every village, every hour – a bus strategy for Hope Valley

Hope Valley Climate Action aims to combat the climate emergency by reducing CO2 emissions. It works through practical projects, raising public awareness, and campaigning for policy change.

Bus services are essential to our vision of integrated, high quality public transport. This would enable much reduced use of private cars, which in turn supports HVCA’s aims. Buses should connect villages with each other, with market towns and with cities. Our overall objective is an hourly bus service to every settlement. 

Travel and Transport 

In order to reduce the environmental impacts of transport, we need to provide safe, convenient, affordable alternatives so people no longer depend on the use of private cars for mobility. Our vision is for local people and visitors to make every trip through low carbon travel.

Our aim is that visitors and local people:

Walk and cycle for short journeys where practicable

Travel by public transport, with bus and rail services greatly improved. 

Use private vehicles only where there is no reasonable alternative, electrically powered and shared where possible.

Public transport  We want public transport to be integrated, affordable, convenient and good quality, serving the needs of visitors and local people now and in the future. 

Integration means: 

  • Bus and rail services planned and delivered as an integrated system 
  • Integration of existing services such as the Hope Valley Explorer and Bakewell and Eyam Community Transport, and consideration of expanding them
  • Designated hubs, such as Bamford or Hope, where bus, train and cycle services connect
  • One network, one timetable, one ticket: the same low, flat fares for bus and rail within, and to, the Valley; bus and rail tickets interchangeable on routes served by both bus and train, and between bus routes; single, easily accessible public transport timetables  
  • Bike hire available at one or more stations, including electric bikes 
  • Far better understanding of what public transport is available, and advantages of using it.
  • Integration of demand as well as supply. This means, for example, involving organisations that make journeys necessary such as employers, hospitals, schools, ticketed events. These organisations depend on transport and have data and communication links that they can use to help plan and finance journeys.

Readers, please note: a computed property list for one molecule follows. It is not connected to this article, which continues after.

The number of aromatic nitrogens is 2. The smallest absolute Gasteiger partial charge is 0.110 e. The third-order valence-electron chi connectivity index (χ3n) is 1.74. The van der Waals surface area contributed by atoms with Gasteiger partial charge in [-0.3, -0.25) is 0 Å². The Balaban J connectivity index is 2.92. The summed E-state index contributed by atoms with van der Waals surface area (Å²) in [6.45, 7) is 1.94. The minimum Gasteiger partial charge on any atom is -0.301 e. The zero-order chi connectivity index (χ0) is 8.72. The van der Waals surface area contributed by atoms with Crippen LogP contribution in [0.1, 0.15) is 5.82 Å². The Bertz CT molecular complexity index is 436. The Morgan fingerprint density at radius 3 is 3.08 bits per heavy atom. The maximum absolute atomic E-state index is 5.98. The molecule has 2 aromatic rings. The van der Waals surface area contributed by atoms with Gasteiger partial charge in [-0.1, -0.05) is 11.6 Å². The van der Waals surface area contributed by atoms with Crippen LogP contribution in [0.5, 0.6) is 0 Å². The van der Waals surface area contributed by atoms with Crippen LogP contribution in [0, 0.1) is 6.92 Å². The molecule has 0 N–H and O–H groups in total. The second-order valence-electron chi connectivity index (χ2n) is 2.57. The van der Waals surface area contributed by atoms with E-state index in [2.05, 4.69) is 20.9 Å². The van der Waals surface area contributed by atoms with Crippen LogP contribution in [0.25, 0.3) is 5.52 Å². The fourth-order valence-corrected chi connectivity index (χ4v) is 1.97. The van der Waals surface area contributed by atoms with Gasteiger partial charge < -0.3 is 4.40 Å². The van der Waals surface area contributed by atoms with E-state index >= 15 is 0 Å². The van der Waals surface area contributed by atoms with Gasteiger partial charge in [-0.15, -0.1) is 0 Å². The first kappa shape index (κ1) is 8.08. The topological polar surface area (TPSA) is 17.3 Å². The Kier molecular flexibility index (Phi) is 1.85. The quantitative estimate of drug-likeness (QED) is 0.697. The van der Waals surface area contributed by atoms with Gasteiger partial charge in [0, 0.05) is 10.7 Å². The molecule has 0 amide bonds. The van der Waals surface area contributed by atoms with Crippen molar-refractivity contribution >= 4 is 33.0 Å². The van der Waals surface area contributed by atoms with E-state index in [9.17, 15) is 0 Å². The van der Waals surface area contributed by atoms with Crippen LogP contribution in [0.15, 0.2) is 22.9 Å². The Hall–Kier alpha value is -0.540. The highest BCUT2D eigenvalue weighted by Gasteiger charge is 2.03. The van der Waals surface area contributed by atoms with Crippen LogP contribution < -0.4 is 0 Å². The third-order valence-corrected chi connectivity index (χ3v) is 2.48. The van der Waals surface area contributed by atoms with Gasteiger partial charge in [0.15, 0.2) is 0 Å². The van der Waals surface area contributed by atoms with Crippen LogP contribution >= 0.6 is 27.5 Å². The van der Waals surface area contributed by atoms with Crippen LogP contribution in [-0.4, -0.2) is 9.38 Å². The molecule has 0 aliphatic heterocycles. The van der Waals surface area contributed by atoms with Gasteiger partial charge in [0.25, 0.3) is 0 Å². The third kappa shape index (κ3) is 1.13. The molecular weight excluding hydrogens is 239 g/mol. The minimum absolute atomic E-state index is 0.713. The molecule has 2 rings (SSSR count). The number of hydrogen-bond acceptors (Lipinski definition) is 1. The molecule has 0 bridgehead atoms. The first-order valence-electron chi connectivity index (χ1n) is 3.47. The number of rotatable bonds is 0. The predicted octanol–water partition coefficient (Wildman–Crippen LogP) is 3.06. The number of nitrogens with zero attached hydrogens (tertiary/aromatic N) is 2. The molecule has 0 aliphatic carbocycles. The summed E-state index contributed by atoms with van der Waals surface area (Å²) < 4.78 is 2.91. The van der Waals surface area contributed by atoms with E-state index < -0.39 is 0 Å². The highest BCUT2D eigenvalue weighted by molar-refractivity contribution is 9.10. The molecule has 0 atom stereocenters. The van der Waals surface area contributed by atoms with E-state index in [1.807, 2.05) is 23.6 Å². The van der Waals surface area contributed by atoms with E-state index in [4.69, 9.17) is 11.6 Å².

Bus services are essential to our approach to integrated transport. They are needed to connect places without a train service, and to connect Hope Valley villages with market towns and with cities. Our overall vision is an hourly bus service to every settlement with a population of 300 or more, as described in CPRE’s “Every Village Every Hour” and demonstrated in European locations. This should be co-ordinated by a single organisation and promoted effectively to local people and visitors. 

Currently bus services within, to and from the Hope Valley are inadequate to reduce private car use and hence carbon emissions. To achieve high quality, integrated services we would like to see DCC and bus operators start from first principles when preparing the Bus Service Improvement Plan. 

Our approach to a high-quality bus service includes:

  • All decisions on services underpinned by up-to-date data on past, present and potential future travel requirements of local people, visitors and organisations which generate the need for travel. Data gathering to include engagement with a variety of user individuals and organisations.  
  • A mix of services – on-demand and timetabled – to meet needs while using resources as efficiently as possible. 
  • Specific needs of rural areas considered e.g. size of vehicles takes into account narrow roads. 
  • Flexibility (start and finish times, enhanced services at busy times, fast services along arterial routes linking to capillary services round the villages). 
  • Services, especially from other outlying areas, connecting with trains at hubs (eg Bamford or Hope), for commuters and visitors. 
  • Good information on bus and rail services disseminated through a variety of media including at bus stops.  
  • Consideration of active travel including buses able to carry bikes and routes which include popular cycling and walking destinations. 
  • Learning from what has worked elsewhere: don’t reinvent the wheel.
  • Involvement with stakeholders including other transport authorities, transport providers, local groups, residents and visitors, throughout the process of developing and implementing improvements to services. 

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Hope Valley Climate Action (Reg. No. 1192830) is a CIO – Foundation.   Registered 17 Dec 2020.
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